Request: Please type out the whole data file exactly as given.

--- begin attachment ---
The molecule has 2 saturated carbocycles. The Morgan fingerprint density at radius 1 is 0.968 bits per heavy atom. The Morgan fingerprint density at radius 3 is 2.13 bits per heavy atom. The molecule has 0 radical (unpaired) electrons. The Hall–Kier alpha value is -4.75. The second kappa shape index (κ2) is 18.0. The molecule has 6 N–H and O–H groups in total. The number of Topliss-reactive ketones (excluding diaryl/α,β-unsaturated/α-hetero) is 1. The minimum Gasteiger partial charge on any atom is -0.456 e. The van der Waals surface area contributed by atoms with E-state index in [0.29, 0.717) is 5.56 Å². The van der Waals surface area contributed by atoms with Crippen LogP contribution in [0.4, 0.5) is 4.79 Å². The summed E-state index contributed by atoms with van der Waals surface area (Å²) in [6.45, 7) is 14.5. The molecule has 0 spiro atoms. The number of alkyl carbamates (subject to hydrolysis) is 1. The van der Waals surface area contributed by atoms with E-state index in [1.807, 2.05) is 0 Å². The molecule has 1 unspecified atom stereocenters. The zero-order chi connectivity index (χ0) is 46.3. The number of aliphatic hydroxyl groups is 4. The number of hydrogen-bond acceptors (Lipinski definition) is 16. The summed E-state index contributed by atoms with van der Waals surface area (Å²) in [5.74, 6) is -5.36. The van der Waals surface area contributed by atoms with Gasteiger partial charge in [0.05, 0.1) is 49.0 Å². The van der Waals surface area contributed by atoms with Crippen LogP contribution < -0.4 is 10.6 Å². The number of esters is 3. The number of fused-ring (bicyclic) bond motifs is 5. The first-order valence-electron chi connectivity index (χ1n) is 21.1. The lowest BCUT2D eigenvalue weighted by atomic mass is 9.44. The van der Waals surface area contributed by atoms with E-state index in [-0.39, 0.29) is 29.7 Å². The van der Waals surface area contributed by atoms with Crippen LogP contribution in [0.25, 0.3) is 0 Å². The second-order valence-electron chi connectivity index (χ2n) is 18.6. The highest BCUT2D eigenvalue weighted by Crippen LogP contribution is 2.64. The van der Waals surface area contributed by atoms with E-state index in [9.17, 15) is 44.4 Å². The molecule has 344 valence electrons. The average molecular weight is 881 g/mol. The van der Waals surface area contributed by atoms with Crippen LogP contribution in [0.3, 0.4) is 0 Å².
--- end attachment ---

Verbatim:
The molecule has 2 saturated carbocycles. The Morgan fingerprint density at radius 1 is 0.968 bits per heavy atom. The Morgan fingerprint density at radius 3 is 2.13 bits per heavy atom. The molecule has 0 radical (unpaired) electrons. The Hall–Kier alpha value is -4.75. The second kappa shape index (κ2) is 18.0. The molecule has 6 N–H and O–H groups in total. The number of Topliss-reactive ketones (excluding diaryl/α,β-unsaturated/α-hetero) is 1. The minimum Gasteiger partial charge on any atom is -0.456 e. The van der Waals surface area contributed by atoms with E-state index in [0.29, 0.717) is 5.56 Å². The van der Waals surface area contributed by atoms with Crippen LogP contribution in [0.4, 0.5) is 4.79 Å². The summed E-state index contributed by atoms with van der Waals surface area (Å²) in [6.45, 7) is 14.5. The molecule has 0 spiro atoms. The number of alkyl carbamates (subject to hydrolysis) is 1. The van der Waals surface area contributed by atoms with E-state index in [1.807, 2.05) is 0 Å². The molecule has 1 unspecified atom stereocenters. The zero-order chi connectivity index (χ0) is 46.3. The number of aliphatic hydroxyl groups is 4. The number of hydrogen-bond acceptors (Lipinski definition) is 16. The summed E-state index contributed by atoms with van der Waals surface area (Å²) in [5.74, 6) is -5.36. The van der Waals surface area contributed by atoms with Gasteiger partial charge in [0.05, 0.1) is 49.0 Å². The van der Waals surface area contributed by atoms with Crippen LogP contribution < -0.4 is 10.6 Å². The number of esters is 3. The number of fused-ring (bicyclic) bond motifs is 5. The first-order valence-electron chi connectivity index (χ1n) is 21.1. The lowest BCUT2D eigenvalue weighted by atomic mass is 9.44. The van der Waals surface area contributed by atoms with E-state index in [-0.39, 0.29) is 29.7 Å². The van der Waals surface area contributed by atoms with Crippen LogP contribution in [0.25, 0.3) is 0 Å². The second-order valence-electron chi connectivity index (χ2n) is 18.6. The highest BCUT2D eigenvalue weighted by Crippen LogP contribution is 2.64. The van der Waals surface area contributed by atoms with E-state index in [9.17, 15) is 44.4 Å². The molecule has 344 valence electrons. The average molecular weight is 881 g/mol. The van der Waals surface area contributed by atoms with Crippen LogP contribution in [0.3, 0.4) is 0 Å².